My only real tip, since you were very vague in what you want tips on, would be to just get in there and experiment. If you can and have someone who understands code/logic show them what you have when you run into a problem to see if they can spot it. Sometimes you can be staring at the issue for hours and not even realize it because you're just filtering it out unconsciously.

I just downloaded Stencyl and I'm going through the crash courses on the website right now. I am surprised at how easy this program is! Right now I want to make some small games and try out different genres and see which one I like the most. What I really want to be able to do one day is make a RPG with a bunch of different  quests and dungeons.  Is stencyl good for something like that or would I have to use a different program for that? What to keep my games 2D, 3D seems like it would take more than one person to make.

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I just downloaded Stencyl and I'm going through the crash courses on the website right now. I am surprised at how easy this program is! Right now I want to make some small games and try out different genres and see which one I like the most. What I really want to be able to do one day is make a RPG with a bunch of different  quests and dungeons.  Is stencyl good for something like that or would I have to use a different program for that? What to keep my games 2D, 3D seems like it would take more than one person to make.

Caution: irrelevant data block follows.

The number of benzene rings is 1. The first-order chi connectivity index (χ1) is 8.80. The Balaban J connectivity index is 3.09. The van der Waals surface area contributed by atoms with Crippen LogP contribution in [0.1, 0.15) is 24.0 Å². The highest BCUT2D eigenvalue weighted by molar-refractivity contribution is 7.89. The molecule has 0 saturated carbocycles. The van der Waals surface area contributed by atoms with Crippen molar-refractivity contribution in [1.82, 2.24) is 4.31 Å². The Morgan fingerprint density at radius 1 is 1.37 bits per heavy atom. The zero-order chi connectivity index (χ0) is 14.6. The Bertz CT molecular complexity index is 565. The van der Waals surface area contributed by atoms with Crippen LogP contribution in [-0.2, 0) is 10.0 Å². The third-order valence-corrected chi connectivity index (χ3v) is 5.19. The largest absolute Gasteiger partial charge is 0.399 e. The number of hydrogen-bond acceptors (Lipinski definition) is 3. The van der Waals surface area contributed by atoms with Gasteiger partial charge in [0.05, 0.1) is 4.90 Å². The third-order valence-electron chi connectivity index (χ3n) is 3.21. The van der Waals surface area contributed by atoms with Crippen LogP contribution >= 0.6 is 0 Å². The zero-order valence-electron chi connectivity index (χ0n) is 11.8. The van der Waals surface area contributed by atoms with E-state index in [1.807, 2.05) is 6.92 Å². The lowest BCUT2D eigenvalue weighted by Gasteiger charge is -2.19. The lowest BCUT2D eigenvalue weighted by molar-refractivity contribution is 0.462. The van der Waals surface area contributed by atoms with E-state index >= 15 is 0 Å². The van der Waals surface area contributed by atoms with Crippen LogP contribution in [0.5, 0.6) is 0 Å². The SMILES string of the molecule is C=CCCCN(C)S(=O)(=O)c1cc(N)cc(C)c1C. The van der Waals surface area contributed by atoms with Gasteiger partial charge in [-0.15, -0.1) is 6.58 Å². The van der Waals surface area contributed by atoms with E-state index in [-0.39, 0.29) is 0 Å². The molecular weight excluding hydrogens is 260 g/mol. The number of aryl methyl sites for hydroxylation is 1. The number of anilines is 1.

I haven't used Stencyl or Construct in maybe 2 or more years and the problem I had (aside from the fact that the free version limited you quite a lot if you wanted to make something like an RPG, I think you were only able to have 5 "sheets" max for the code) was that it just couldn't handle all of the graphics on the screen. It really did seem to be made for very simple games. We didn't go crazy and put in a ton of graphics but even then it seemed to be kind of sluggish.

 

Now I'm sure they have improved that over the past two years but that's the problem me and a friend ran into so we just dropped it to find something more to our needs. It would just lag way too much with the engine drawing all the graphics on screen. If you really want to make a 2D game and have it run smoothly with very very little limitations I would suggest Unity. There aren't too many resources on the new 2D mode and features yet since it was just released but the developers released a pretty good video highlighting a lot of the features and a demo you can mess around with.

 

3D is definitely more involved depending on what kind of game. You can find free assets like models but you will likely still need to do the animations and that's a whole 'nother beast. You will also most likely have to do the textures and what not. The mechanics of the game though, they aren't terribly different. If you can do it in 2D you can likely do it in 3D as well with a few modifications.